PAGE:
write a function to work on dataframe columns

mydata2 has numeric data in columns id X1:X140 Y

cat("id ",sum(is.na(mydata2$id)),"\n") # OK
cat("Y ",sum(is.na(mydata2$Y)),"\n")   # OK

define function fun to work on columns, and in particular on the X columns

fun <- sum(is.na(mydata2$X))

error message
Error in get(as.character(FUN), mode = "function", envir = envir) :
object 'fun' of mode 'function' was not found

Can anyone give some insight? It is sensitive data so I am not sending code. Thanks.

Unclear what this is intended to do.

cat("id ",sum(!is.na(mtcars$mpg)),"\n") 
#> id  32

id <- (sum(!is.na(mtcars$mpg)))
#> [1] 32

Created on 2022-12-07 by the reprex package (v2.0.1)

Syntax to define functions

fun <- function(x) sum(x)
#> [1] 6

Using built-ins in place of a custom function

# insert an NA into copy of built-in mtcars dataset
mtcars[1,1] <- NA
apply(mtcars,2,is.na) |> sum()
#> [1] 1

Thank you for your reply. I have a large number of variables all labeled X i.e. X1, X2,… X5. I have a number of things I'm looking into with this data such as is a particular variable (X1,...X5) an outlier ?

I would like to do a box plot, histogram, and a qqnorm analysis for each of the 5 variables .

As you can see each of these applications requires some sort of looping structure or at least that's the way I thought would be the best way to approach it. The syntax I was using was incorrect. I think I have a start with the following code.

for(i in 1:5){
hist(df[,i] ,main="Histogram",xlab="df[,i]")

I don't know how to get xlab to evaluate to a number. I want the histograms to be labelled by i ie df[,1], df[,2], etc. How to do?

I've been looking for a good book on big data thinking that this kind of thing might be included. So far I haven't found such a book. Does anyone know of a book that deals with this kind of thing?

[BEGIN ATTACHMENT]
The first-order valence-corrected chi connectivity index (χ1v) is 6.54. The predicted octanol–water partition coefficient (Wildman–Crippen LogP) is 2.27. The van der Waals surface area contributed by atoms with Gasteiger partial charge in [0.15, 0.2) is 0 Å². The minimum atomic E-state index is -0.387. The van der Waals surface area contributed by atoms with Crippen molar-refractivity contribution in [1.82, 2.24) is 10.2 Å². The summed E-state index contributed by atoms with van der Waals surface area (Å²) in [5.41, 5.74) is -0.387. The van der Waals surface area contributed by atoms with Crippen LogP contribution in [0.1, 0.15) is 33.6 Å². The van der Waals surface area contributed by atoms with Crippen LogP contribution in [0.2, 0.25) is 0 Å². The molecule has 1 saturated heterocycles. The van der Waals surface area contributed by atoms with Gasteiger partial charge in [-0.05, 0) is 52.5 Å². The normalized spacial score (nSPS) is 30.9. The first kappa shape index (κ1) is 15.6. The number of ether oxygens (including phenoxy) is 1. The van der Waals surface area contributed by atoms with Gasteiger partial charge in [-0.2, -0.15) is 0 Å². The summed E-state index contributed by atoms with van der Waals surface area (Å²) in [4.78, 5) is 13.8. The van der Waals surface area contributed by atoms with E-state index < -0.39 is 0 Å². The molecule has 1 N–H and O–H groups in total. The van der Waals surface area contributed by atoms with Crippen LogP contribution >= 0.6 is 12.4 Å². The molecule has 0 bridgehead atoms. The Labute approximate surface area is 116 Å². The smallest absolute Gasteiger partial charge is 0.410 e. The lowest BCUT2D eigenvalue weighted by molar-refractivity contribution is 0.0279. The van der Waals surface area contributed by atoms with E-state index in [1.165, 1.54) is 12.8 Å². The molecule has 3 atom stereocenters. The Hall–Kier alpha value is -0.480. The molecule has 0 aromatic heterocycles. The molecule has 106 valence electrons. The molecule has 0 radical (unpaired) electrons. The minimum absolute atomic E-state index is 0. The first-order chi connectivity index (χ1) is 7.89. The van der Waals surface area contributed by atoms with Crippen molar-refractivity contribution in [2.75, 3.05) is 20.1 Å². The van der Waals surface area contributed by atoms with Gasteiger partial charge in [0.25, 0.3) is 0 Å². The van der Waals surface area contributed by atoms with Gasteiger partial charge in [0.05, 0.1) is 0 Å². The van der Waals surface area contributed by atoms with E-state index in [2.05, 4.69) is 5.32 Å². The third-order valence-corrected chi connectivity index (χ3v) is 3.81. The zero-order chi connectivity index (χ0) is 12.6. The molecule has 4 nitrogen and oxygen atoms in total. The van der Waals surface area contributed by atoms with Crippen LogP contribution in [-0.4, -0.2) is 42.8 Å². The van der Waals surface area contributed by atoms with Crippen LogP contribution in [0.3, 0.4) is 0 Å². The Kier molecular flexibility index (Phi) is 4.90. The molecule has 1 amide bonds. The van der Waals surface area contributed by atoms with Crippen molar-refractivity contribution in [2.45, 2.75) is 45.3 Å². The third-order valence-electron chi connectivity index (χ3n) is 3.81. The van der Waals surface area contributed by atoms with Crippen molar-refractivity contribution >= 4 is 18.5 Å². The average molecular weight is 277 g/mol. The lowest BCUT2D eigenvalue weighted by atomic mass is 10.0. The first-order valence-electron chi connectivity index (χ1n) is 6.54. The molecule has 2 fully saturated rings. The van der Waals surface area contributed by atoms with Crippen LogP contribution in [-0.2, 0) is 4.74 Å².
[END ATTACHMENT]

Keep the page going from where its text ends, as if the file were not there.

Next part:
For R, there's R for Data Science and for big data with R, see Introduction to Data Science.

This snippet has three issues:

  1. Purpose
  2. Persistence
  3. Persistence

R is intended primarily as an interactive environment in which an object is applied to a second object to produce a third object—f(x) = y. As a consequence, by default results will go flying by on the screen in batch mode. This is not so much a problem with text, but plot objects will blink in and out of view unless gathered into a composite view. To lay out results in a way that allows inspection at leisure, there's Quarto, or rmarkdown that provide literate programming-style documents that present mixed narrative and code output into HMTL, pdf or other formats.

Some plot formats can be saved as objects or written to file. This is common with {ggplot2}. The default plot objects cannot be saved for display later as objects, although they can be written to file in png or other formats.

Objects, such as the plots here, that are created with for loops remain in a .local environment unless explicitly accumulated in an appropriate object, such as a list in the .global environment. Only the last object produced is returned to the .global environment by default. (What happens in Vegas stays in Vegas.)